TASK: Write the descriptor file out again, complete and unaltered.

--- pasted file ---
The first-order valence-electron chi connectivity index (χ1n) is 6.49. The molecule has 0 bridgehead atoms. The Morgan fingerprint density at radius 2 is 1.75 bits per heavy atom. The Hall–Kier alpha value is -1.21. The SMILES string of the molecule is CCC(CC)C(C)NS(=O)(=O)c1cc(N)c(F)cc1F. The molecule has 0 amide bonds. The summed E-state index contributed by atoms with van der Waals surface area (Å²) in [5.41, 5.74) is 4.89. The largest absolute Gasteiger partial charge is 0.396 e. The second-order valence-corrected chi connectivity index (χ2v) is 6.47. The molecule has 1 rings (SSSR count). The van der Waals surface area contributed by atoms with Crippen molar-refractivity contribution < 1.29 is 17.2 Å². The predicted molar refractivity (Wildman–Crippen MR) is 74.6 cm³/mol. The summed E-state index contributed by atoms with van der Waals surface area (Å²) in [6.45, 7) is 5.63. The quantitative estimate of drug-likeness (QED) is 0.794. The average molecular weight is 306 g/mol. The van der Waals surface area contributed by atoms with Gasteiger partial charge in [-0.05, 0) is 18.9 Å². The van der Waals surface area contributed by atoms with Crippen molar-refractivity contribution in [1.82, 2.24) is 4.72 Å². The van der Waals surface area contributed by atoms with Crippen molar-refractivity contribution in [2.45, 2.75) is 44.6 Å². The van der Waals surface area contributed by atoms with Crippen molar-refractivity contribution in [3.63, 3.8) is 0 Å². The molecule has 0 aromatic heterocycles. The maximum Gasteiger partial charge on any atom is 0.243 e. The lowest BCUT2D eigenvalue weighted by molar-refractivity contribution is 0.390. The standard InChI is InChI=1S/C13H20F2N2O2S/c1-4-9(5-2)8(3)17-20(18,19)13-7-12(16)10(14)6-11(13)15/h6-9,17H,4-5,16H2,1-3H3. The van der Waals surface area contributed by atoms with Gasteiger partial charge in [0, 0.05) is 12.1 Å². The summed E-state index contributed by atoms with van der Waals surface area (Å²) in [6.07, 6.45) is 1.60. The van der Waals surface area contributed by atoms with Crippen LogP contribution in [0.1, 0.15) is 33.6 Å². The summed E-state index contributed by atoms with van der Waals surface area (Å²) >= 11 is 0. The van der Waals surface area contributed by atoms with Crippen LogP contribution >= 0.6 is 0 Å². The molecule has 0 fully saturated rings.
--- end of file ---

The first-order valence-electron chi connectivity index (χ1n) is 6.49. The molecule has 0 bridgehead atoms. The Morgan fingerprint density at radius 2 is 1.75 bits per heavy atom. The Hall–Kier alpha value is -1.21. The SMILES string of the molecule is CCC(CC)C(C)NS(=O)(=O)c1cc(N)c(F)cc1F. The molecule has 0 amide bonds. The summed E-state index contributed by atoms with van der Waals surface area (Å²) in [5.41, 5.74) is 4.89. The largest absolute Gasteiger partial charge is 0.396 e. The second-order valence-corrected chi connectivity index (χ2v) is 6.47. The molecule has 1 rings (SSSR count). The van der Waals surface area contributed by atoms with Crippen molar-refractivity contribution < 1.29 is 17.2 Å². The predicted molar refractivity (Wildman–Crippen MR) is 74.6 cm³/mol. The summed E-state index contributed by atoms with van der Waals surface area (Å²) in [6.45, 7) is 5.63. The quantitative estimate of drug-likeness (QED) is 0.794. The average molecular weight is 306 g/mol. The van der Waals surface area contributed by atoms with Gasteiger partial charge in [-0.05, 0) is 18.9 Å². The van der Waals surface area contributed by atoms with Crippen molar-refractivity contribution in [1.82, 2.24) is 4.72 Å². The van der Waals surface area contributed by atoms with Crippen molar-refractivity contribution in [2.45, 2.75) is 44.6 Å². The van der Waals surface area contributed by atoms with Crippen molar-refractivity contribution in [3.63, 3.8) is 0 Å². The molecule has 0 aromatic heterocycles. The maximum Gasteiger partial charge on any atom is 0.243 e. The lowest BCUT2D eigenvalue weighted by molar-refractivity contribution is 0.390. The standard InChI is InChI=1S/C13H20F2N2O2S/c1-4-9(5-2)8(3)17-20(18,19)13-7-12(16)10(14)6-11(13)15/h6-9,17H,4-5,16H2,1-3H3. The van der Waals surface area contributed by atoms with Gasteiger partial charge in [0, 0.05) is 12.1 Å². The summed E-state index contributed by atoms with van der Waals surface area (Å²) in [6.07, 6.45) is 1.60. The van der Waals surface area contributed by atoms with Crippen LogP contribution in [0.1, 0.15) is 33.6 Å². The summed E-state index contributed by atoms with van der Waals surface area (Å²) >= 11 is 0. The van der Waals surface area contributed by atoms with Crippen LogP contribution >= 0.6 is 0 Å². The molecule has 0 fully saturated rings.